Friday, September 23, 2011


I was listening to Yvonne Lorkin, one of the wine commentators (critics) on Jim Mora's afternoon show on National Radio. She is a capable woman, not blessed with huge wine knowledge but enthusiastic and confident. Lorkin has managed in a few short years to get herself syndicated to a few publications where she selects wines for consumers. Now to give her credit she selects wines that are at least available and affordable, not like some ratbags who have tried to be so esoteric that to find the wines they have recommended you have to have the (unlisted) phone number of the importer.

While listening I came to the conclusion that the day of the wine writer, wine critic and wine recommender may well be over. Years ago when good wine was scarcer and when the whole bloody wine business was a minefield for the uneducated (I knew someone in the industry who used to say: "there are only two types of wine buyers - the insecure and the very insecure"), wine writers were helpful in guiding consumers to the source. Nowadays, with radically changed distribution channels that have led to the dominance of supermarket selling of wine, there is not so much consumer choice for if your local supermarket doesn't stock the wine you want or have had recommended you are stuffed. No matter how well it is written up by a wannabe writer if you can't find it easily you are hardly likely to contact the producer to find out where to get it from. Nowadays that is. Years ago when I first entered the wine industry, when a new shipment of top notch European or Australian wines were on the way (let alone landed) you had to be in the know to pre-order them from the wholesaler/importer who was in those days also the retailer. What was left over hit the shelves and was usually not worth bothering about.  Wine scribes were useful in giving the nod. The same went for the early examples of good New Zealand wine. We have all heard about the early offerings of Chardonnay and Cabernet Sauvignon from McWilliams and later Montana and Nobilo but if you didn't cosy up to your wholesaler you missed out.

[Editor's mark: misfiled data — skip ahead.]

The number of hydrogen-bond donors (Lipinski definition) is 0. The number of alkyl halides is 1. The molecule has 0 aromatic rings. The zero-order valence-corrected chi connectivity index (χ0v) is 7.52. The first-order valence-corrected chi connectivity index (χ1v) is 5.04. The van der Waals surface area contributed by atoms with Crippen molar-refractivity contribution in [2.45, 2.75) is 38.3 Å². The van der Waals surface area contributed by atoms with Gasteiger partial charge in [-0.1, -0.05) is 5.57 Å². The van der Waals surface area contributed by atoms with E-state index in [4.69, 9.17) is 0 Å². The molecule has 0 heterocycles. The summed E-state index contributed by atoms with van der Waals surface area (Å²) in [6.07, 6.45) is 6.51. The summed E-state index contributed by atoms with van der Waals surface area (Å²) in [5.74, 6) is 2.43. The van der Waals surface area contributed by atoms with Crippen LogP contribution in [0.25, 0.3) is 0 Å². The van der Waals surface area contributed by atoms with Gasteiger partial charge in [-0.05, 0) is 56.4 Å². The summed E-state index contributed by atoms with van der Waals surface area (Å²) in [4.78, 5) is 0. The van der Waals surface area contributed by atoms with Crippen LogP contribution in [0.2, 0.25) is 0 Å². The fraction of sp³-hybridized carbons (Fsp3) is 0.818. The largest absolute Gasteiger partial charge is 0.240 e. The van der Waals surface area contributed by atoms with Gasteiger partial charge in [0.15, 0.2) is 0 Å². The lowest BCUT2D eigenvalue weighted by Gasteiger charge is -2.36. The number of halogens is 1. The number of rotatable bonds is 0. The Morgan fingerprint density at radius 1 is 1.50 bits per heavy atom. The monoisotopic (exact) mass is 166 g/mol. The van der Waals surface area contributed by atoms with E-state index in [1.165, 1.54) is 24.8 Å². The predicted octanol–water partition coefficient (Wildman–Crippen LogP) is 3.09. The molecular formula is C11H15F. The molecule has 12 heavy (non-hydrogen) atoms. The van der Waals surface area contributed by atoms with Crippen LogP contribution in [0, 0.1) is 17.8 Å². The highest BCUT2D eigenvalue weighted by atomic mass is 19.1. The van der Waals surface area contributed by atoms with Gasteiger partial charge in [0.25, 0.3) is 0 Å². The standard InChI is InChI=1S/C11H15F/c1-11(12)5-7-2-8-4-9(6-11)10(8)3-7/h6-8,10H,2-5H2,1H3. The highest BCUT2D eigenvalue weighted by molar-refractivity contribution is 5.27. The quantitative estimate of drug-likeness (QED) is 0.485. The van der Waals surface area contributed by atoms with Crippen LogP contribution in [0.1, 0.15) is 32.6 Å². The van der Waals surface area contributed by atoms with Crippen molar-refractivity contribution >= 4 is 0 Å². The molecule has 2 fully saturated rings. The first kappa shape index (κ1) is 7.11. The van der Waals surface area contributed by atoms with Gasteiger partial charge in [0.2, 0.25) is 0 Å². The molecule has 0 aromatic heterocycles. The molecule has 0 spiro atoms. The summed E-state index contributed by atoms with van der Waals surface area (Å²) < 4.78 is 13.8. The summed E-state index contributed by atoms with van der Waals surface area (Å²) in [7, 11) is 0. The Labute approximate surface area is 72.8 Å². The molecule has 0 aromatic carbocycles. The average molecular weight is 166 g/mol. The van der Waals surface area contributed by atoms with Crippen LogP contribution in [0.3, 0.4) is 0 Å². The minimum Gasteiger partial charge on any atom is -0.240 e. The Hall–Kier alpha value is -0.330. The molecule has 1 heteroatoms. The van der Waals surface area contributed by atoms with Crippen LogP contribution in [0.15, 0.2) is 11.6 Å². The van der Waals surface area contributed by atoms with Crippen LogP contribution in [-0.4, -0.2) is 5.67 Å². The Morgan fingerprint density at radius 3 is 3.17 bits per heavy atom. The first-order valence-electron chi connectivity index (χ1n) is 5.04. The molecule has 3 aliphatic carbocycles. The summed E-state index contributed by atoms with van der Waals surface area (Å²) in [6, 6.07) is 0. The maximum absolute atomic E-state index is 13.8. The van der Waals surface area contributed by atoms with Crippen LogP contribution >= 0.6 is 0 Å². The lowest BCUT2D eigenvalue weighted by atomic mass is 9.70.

Nowadays there are so many good examples of New Zealand and Australian wine that, because of standardisation, bulk production, wine-swapping amongst companies and professional winemakers and viticulturists changing companies and moving about, are often, at the commercial price points, virtually the same. A wine writer talking about XYZ Marlborough Sauvignon Blanc could just as well be recommending ZYX Marlborough Sauvignon Blanc. Often it doesn't matter.
Blah, blah, blah

Unfortunately if a wine writer today was to talk about a particularly good French, Italian, Spanish or American wine the chances are that you will never find it to buy. The supermarket chains won't be stocking it. The Wholesale/retail chains of yesteryear are not interested and, if you live in Northland, Southland or most major regions outside of Auckland or Wellington you won't be handy to the 'specialist' importer/retailer who has it.
OK. Back to the premise. To be legitimate as a wine writer, wine commentator or wine critic today it is no longer adequate to just mention wine names and companies and rate them by stars, points or grades, there is something else needed. This is information but with some excitement added. There is only so much room for the academic approach and this is very ably covered by the likes of Michael cooper and Bob Campbell (and, for the good aspect of esoteric - Geoff Kelly). Stories, experiences and fun is what we want, not endless lists of 'what I tried with dinner; who I was talking to; who wants or has paid to have their bloody name/brand/company in my publication type of stuff. Give me more of Sue Courtney's ramblings or even Keith Stewart's acerbic exposes. What I am really looking for is an A.A. Gill type writer to be based in New Zealand and stir us all up.


Richard (of RBB) said...

A quiet Saturday, was it?

THE WINE GUY said...

Actually Richard it was Friday night.
Are you really going to come and visit? Please let me know so we can arrange to be out (of the country).